Thursday, March 5, 2015

A Dangerous Precedent in Alabama

Amendment VIII
Excessive bail shall not be required, nor excessive fines imposed, nor cruel and unusual punishments inflicted.

So reads the Eighth Amendment to the United States Constitution.  Please note that the Founders did not define the meaning, nor give examples, of the adjectives "cruel and unusual."  Interpretation of the Constitution (and these terms) rests with state and federal judges, and for a legal system to function, there is a tier of judicial opinion that must be followed.  When it comes to interpretation of a federal law (The Constitution), it would seem that federal courts override state courts.

Alabama has decided that this is not the case.  The Supreme Court of Alabama has ruled that the decision of a US Federal District Court finding Alabama's ban of same-sex marriage unconstitutional was, in itself, unconstitutional, since the ruling defied Alabama's constitutional right to regulate its own marriage laws.  Alabama's marriage law, then, trumps a federal courts's interpretation of the constitutionality of that law.  At this point in time, the rulings of the Alabama Supreme Court stands, and probate judges are not issuing marriage licenses to same-sex couples.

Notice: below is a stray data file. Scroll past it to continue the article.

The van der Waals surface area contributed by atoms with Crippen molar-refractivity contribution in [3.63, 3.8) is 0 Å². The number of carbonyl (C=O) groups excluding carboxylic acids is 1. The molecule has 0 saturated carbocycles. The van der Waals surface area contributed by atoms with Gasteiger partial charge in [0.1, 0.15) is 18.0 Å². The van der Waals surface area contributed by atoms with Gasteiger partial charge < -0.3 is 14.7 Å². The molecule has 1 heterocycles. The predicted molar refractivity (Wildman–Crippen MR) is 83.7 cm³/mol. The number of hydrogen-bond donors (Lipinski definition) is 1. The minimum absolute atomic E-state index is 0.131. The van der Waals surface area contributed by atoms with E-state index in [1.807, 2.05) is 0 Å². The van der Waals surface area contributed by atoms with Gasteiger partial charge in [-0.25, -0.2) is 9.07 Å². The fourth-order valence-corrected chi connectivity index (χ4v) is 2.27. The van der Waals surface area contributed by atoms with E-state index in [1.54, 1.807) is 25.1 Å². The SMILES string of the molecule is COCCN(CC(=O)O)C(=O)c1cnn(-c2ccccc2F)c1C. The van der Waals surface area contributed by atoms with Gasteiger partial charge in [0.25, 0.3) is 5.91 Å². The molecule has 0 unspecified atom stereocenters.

Most felonies, including homicide, come under state regulation.  Methods of punishment fall under a state court's jurisdiction as per the laws enacted by the state legislature.  

Using the same argument, Alabama could rule that a hypothetical state law that includes punishment of a felony by water-boarding, sleep deprivation, weekly periods of starvation, or death by beheading, is also not subject to review by a federal district court, since said federal court has no judicial standing in Alabama's determination as to what constitutes "cruel and unusual" punishment under the Eighth Amendment. After all laws providing for punitive measures are left to the states.

The federal government is responsible to insure that Alabama comes into compliance with the rulings   of federal courts

Denying same-sex couples the right to marry may not be unusual, but it can certainly be regarded as cruel! 

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